I recently had the experience of assisting a friend and her family who basically lost all of their physical possessions during the massive flooding brought to us by Hurricane Harvey. During this process, my friend asked me if I thought it was okay that she was completely devastated by the loss of her home (and almost all of her earthly things), even though she was grateful that her husband and three children were safe. She wanted to know if this made her a “materialistic person” because she grieved what she lost.
After contemplating this questions for several days, and trying to put myself in her incredibly difficult situation, I heard the words that conveyed the exact message that I wanted to communicate to my hurting friend. It is absolutely okay to grieve anything and everything that you lost. Grief is not materialism. This storm has violated victims in the same way as a thief coming into their homes, and taking all of their possessions. By all means, it is okay to grieve this.
But, what is grief? Grief is a natural process that is painful, personal, and normal. Grief does have a purpose, and that is to allow a person to come to terms with a meaningful loss, while making sense out of a new reality. The grieving process is not linear, and the person grieving may go from one stage to the next, often stopping and going back to a previous stage.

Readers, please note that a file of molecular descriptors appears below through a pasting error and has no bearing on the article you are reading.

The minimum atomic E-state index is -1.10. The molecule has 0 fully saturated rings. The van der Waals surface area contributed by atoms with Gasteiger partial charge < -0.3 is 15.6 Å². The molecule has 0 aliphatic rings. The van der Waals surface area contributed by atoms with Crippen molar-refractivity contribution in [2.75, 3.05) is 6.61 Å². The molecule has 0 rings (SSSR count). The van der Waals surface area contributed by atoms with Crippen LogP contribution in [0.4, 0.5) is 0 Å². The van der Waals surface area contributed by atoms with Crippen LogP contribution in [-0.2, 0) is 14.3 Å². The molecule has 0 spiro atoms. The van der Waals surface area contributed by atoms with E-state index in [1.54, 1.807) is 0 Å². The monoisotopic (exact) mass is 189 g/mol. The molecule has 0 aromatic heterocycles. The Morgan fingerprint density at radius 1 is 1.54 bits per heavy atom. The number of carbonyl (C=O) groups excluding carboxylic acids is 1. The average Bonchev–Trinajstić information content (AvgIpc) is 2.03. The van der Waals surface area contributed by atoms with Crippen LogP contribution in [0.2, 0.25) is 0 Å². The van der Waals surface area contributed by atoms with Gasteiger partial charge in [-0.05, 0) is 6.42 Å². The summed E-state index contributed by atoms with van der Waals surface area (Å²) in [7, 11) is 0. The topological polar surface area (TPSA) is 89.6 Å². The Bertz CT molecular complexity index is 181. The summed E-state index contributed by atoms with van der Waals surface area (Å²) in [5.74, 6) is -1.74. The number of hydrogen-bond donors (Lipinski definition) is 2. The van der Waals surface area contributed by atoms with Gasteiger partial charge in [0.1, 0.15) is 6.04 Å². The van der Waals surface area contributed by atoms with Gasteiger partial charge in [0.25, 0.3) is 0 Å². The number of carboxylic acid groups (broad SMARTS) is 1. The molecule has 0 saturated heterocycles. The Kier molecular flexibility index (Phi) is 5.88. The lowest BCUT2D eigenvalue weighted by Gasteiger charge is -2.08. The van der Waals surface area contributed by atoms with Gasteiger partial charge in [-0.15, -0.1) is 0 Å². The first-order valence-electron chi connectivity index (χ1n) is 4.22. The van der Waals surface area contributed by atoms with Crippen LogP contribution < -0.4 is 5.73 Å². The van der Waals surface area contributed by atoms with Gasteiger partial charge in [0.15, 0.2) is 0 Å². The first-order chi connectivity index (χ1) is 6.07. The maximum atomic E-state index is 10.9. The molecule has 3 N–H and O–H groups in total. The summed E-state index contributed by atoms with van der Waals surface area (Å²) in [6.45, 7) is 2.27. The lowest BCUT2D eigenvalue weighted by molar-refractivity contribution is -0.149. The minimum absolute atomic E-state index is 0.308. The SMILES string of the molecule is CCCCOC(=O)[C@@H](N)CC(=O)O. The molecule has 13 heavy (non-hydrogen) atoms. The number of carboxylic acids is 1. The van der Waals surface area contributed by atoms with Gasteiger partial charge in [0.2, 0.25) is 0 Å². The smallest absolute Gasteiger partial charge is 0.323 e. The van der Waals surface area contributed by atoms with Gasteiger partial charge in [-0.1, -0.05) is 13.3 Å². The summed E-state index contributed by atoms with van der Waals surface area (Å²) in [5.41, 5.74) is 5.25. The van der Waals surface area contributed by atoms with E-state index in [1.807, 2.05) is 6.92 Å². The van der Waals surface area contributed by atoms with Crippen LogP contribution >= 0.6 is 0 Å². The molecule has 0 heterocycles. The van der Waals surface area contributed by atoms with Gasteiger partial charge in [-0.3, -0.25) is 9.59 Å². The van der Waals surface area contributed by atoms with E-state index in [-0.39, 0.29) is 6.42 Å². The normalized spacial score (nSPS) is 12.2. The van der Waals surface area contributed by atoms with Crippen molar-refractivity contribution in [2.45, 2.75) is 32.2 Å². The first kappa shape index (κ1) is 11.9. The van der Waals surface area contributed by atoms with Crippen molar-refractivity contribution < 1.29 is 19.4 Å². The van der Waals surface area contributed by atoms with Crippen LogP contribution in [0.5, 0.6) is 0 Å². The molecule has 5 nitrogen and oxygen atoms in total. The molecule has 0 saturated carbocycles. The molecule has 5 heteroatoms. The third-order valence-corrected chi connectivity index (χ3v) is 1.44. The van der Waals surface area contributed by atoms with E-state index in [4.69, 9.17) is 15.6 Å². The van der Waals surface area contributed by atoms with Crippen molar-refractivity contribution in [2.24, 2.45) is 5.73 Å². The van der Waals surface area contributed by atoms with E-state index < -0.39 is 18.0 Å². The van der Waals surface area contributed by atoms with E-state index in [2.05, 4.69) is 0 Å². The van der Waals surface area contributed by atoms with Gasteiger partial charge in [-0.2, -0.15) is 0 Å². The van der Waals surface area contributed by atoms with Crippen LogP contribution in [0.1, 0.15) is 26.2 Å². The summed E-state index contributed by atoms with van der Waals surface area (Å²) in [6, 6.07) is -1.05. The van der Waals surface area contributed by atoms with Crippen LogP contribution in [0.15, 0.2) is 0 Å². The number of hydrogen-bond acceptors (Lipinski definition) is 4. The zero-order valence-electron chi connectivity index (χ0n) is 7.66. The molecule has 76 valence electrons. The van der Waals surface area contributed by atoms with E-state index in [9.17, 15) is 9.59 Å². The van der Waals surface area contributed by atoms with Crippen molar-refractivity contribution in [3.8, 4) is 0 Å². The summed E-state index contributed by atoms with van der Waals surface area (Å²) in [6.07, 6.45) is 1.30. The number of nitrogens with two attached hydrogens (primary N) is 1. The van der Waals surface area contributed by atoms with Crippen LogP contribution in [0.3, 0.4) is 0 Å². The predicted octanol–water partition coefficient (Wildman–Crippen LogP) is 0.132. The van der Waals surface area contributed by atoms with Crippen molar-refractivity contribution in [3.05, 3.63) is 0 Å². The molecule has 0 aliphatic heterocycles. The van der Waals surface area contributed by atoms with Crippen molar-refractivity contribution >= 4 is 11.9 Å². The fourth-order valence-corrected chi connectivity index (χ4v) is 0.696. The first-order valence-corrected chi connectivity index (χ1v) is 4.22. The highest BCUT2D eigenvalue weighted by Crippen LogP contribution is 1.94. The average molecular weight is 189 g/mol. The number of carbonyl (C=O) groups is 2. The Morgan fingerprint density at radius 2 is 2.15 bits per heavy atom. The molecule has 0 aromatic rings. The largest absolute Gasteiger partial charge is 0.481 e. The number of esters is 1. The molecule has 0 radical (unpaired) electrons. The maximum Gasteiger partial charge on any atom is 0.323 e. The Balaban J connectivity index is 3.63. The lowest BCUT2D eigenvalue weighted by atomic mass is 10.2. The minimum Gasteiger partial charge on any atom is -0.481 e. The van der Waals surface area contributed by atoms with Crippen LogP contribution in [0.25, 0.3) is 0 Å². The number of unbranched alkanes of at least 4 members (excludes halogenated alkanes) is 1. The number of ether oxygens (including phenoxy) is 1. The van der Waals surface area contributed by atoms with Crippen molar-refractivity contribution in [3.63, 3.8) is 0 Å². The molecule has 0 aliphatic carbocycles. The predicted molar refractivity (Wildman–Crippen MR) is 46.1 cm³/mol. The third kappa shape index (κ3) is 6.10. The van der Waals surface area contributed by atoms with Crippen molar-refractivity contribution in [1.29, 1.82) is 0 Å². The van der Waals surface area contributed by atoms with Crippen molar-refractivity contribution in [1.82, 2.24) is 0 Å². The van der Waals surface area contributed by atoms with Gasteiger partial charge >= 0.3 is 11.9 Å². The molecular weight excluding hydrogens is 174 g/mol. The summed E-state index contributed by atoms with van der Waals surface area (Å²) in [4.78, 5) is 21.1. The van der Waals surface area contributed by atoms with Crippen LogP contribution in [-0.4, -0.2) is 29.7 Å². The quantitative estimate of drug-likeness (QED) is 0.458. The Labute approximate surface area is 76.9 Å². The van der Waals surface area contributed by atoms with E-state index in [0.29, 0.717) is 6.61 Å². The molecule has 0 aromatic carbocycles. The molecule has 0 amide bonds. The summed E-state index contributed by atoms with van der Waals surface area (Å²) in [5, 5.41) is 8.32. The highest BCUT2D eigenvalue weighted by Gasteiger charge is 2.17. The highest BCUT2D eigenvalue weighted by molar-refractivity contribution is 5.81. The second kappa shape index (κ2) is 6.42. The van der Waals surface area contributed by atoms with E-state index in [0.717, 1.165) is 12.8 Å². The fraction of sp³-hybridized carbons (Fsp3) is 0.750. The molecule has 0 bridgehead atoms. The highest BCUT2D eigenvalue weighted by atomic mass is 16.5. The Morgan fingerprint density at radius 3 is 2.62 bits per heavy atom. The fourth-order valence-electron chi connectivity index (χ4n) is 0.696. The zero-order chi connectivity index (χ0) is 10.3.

The Kübler-Ross 5 stage model of grief describes five main responses to loss:
“This can’t be happening.” Not accepting, or denying the situation is happening.
“Why is this happening to me?” May look to place blame on self or others.
“I will do anything to change this.” May try to change or delay loss.
“What’s the point of going on after this loss?” The loss is recognized. Depression often happens because the loss is now accepted.
“It’s going to be okay.” Understanding the situation logically, and coming to terms emotionally with the loss.
Knowledge of the stages of grief can help you in recognizing the stage that you are currently in, and to normalize and navigate it. Everyone grieves differently. Do not compare your grief to someone else’s because no two people will grieve in the same way.
To those who want to support a family member or friend currently grieving the loss of their home, possessions, or loved ones lost by Harvey, the best thing to do is to meet them where they are. Those going through this process implore unconditional love, empathy, acceptance, and understanding. Some days they might request you to stick with them really closely. The next – they will require more space in order to process the trauma and loss. All of this is normal and to be expected.
As a community, we are all here for each other during this ultimate time of need. If you find that you would like some extra help with grieving Harvey, or anything in general, please feel free to contact us at 832-421-8714 or email us for an appointment.